Best Books for Kids and Teens

The best books on The Environment for Kids

recommended by Georgina Stevens

What are the best books to engage and educate young kids about the environment? Environmentalist and author Georgina Stevens has some ideas. She recommends her favourite environment books for kids, as well as a few websites that will help teach them (and their families) how to make a difference.

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Georgina Stevens

Georgina Stevens has worked in sustainability for 16 years, working on all sides of the fence; she has worked as an environmental consultant in Asia, at NGOs including WWF-UK where she helped and challenged many companies on their environmental policies and has helped shape some of the most respected sustainability programmes and initiatives during her tenure at both M&S and Virgin. She now runs her own sustainability consultancy, supporting a wide range of organisations from start-ups to multinationals who all share the bravery and intention to look at things differently and make big changes. She is also a trustee for climate change campaigning organisation 1010 and an author, campaigner and speaker on sustainability. She is currently working on her not-for-profit Be The Change book series, which aims to engage children on what they can do to make positive change in the world.

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Georgina Stevens

Georgina Stevens has worked in sustainability for 16 years, working on all sides of the fence; she has worked as an environmental consultant in Asia, at NGOs including WWF-UK where she helped and challenged many companies on their environmental policies and has helped shape some of the most respected sustainability programmes and initiatives during her tenure at both M&S and Virgin. She now runs her own sustainability consultancy, supporting a wide range of organisations from start-ups to multinationals who all share the bravery and intention to look at things differently and make big changes. She is also a trustee for climate change campaigning organisation 1010 and an author, campaigner and speaker on sustainability. She is currently working on her not-for-profit Be The Change book series, which aims to engage children on what they can do to make positive change in the world.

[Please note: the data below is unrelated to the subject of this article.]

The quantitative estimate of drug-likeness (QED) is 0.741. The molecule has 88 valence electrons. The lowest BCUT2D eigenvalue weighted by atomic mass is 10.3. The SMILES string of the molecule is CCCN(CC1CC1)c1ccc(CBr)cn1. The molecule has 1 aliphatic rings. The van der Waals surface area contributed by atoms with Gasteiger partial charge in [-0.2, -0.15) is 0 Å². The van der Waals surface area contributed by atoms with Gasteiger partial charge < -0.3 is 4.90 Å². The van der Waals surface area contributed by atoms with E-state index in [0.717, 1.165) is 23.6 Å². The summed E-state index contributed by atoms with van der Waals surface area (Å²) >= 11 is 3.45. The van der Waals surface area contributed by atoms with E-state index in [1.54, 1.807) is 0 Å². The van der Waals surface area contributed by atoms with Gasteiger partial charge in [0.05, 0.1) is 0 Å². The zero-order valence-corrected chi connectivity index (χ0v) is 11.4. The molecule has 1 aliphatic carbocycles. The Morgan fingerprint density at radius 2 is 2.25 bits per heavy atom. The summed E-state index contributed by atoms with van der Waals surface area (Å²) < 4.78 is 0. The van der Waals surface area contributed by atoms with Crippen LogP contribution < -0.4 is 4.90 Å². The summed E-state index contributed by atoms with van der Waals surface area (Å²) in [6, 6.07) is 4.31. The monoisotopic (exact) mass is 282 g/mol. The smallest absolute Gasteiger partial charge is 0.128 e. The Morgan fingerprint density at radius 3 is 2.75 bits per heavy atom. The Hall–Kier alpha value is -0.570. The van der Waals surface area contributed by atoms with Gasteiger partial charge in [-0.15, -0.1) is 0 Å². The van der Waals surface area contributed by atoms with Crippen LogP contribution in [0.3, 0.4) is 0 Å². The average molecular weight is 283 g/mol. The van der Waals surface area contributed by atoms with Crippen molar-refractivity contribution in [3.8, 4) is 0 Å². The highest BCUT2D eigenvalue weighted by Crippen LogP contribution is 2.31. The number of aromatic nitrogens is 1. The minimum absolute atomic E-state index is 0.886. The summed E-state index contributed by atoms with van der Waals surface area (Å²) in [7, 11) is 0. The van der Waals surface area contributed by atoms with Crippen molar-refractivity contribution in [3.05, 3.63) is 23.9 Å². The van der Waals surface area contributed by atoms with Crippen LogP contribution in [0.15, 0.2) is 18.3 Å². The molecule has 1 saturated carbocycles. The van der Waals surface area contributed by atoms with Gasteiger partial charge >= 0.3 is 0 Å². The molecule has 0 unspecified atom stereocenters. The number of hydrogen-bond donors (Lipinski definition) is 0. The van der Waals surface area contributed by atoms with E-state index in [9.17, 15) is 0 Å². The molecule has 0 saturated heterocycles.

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Your first book for children, Finn the Fortunate Tiger Shark, is a book with a clear message for children about the impact of plastics on our oceans. Could you begin by telling me about your background and  what you hope children will learn from reading your book?

I grew up on a farm and saw first-hand the impact that we were having on the environment there. From the different pesticides my dad used and their different impacts, to the process of rearing animals and the way things tasted when they were fresh from the farm and untreated.  My first job after uni was as an environmental consultant in Hong Kong assessing the impact of major developments on this crowded island.  When I returned to the UK I fell into an advertising career for a few years because it seemed fun and glamorous. I soon realised that I was part of the problem I wanted to fix and so I left that industry to work for the World Wildlife Foundation.  But my time in advertising had not been wasted because I learned so much about business and how it worked and I saw how powerful and clever the consumer lobby was – and how much money they had to keep people buying things.  I then went on to work for several companies on their sustainability programmes, including Virgin and M&S. Then I set up as an independent advisor which gave me the freedom to work with the companies I felt really wanted to change or who really needed to change. I could only work on the latter when I was inspired and propped up by working with the former – otherwise you can burn out working in this area.

When I had my son I found myself reading a lot of children’s books and I was surprised at how few of them addressed the issues that I knew were important. So I decided I should just get on and write some myself.